Why does Muskoka have so much to offer its writers? Andrew Wagner-Chazalon states, “The really cool thing about Muskoka is that it’s a creative crossroads, a place where those with an appetite for the arts (and the money to feed that appetite) meet the creators. That connection is essential for the artists who build remarkable homes and cottages, and the artists who craft wooden boats and the artists who paint and sculpt and throw and carve. It’s less so for we writers, but it is still very helpful.” And with such a diverse and strong creative community, Wagner-Chazalon says “it’s very easy to find support from other artists who will challenge you and force you to be good. Creative standards here are very high, but so is the level of support if you get stuck.”

So there may be some who think we’re stuck in the hinterlands up in Muskoka all year, but for those of us living literary lives here, the creative connections make it all worthwhile.

To find out more about Literary Life in Muskoka, read Lizann's Five Things Literary: Muskoka.

Lizann Flatt has written many books, short stories and poems for children. A former editor of chickaDEE magazine, she has won many honors, including a Distinguished Achievement Award from the Association of Educational Publishers. She lives in Muskoka, which regularly inspires her writing. She used the nature she sees regularly, from blackberries and bears to the beavers in her backyard, in her Math in Nature series: Counting on Fall is the first of four seasonally themed books published by OwlKids Books that invite children to think about how funny it would be if animals used math concepts the way people do.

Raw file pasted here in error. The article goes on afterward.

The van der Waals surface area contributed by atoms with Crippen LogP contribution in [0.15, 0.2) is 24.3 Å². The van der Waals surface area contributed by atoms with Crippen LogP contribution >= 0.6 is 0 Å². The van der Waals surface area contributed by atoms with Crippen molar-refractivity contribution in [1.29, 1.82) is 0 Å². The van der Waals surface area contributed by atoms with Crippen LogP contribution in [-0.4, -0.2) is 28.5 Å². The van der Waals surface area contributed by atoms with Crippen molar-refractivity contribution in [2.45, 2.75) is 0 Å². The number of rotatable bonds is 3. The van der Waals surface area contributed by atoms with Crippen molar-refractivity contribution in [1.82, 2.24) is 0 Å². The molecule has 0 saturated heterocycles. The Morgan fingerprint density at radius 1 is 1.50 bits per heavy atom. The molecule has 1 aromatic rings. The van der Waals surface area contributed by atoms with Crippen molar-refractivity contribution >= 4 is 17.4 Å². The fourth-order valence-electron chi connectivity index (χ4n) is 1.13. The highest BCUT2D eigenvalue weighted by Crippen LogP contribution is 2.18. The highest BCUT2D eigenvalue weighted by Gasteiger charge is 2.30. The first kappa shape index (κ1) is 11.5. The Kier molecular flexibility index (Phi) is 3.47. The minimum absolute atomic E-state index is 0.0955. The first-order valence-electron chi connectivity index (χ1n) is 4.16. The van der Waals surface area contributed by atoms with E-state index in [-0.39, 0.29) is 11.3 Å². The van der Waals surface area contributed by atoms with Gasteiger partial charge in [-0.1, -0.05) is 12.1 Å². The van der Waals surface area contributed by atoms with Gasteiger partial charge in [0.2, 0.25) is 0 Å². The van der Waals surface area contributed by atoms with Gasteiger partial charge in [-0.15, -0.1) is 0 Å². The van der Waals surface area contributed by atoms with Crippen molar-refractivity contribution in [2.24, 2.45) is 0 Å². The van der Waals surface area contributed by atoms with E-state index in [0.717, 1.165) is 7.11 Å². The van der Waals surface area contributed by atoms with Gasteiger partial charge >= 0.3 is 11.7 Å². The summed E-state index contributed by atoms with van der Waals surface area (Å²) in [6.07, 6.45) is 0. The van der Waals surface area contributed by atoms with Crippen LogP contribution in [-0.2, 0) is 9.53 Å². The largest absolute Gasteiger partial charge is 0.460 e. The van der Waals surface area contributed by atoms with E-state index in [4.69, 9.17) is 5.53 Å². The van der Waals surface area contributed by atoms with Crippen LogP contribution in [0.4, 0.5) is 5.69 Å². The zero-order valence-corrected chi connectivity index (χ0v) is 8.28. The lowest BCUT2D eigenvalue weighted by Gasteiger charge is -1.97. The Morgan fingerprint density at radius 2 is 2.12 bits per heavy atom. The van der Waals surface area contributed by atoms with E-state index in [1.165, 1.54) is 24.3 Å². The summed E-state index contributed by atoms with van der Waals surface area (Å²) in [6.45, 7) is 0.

Her regular trips from the village of Baysville to the bigger Muskoka towns got her thinking about how different life would be if we couldn’t get places quickly and easily, and that was the inspiration for Let’s Go! The Story of Getting from There to Here (OwlKids Books), a non-fiction picture book on the history or transportation. Find out more about Lizann at her website,

For more information about Counting on Fall please visit the OwlKids Books website.

Buy this book at your local independent bookstore or online at Chapters/Indigo or Amazon.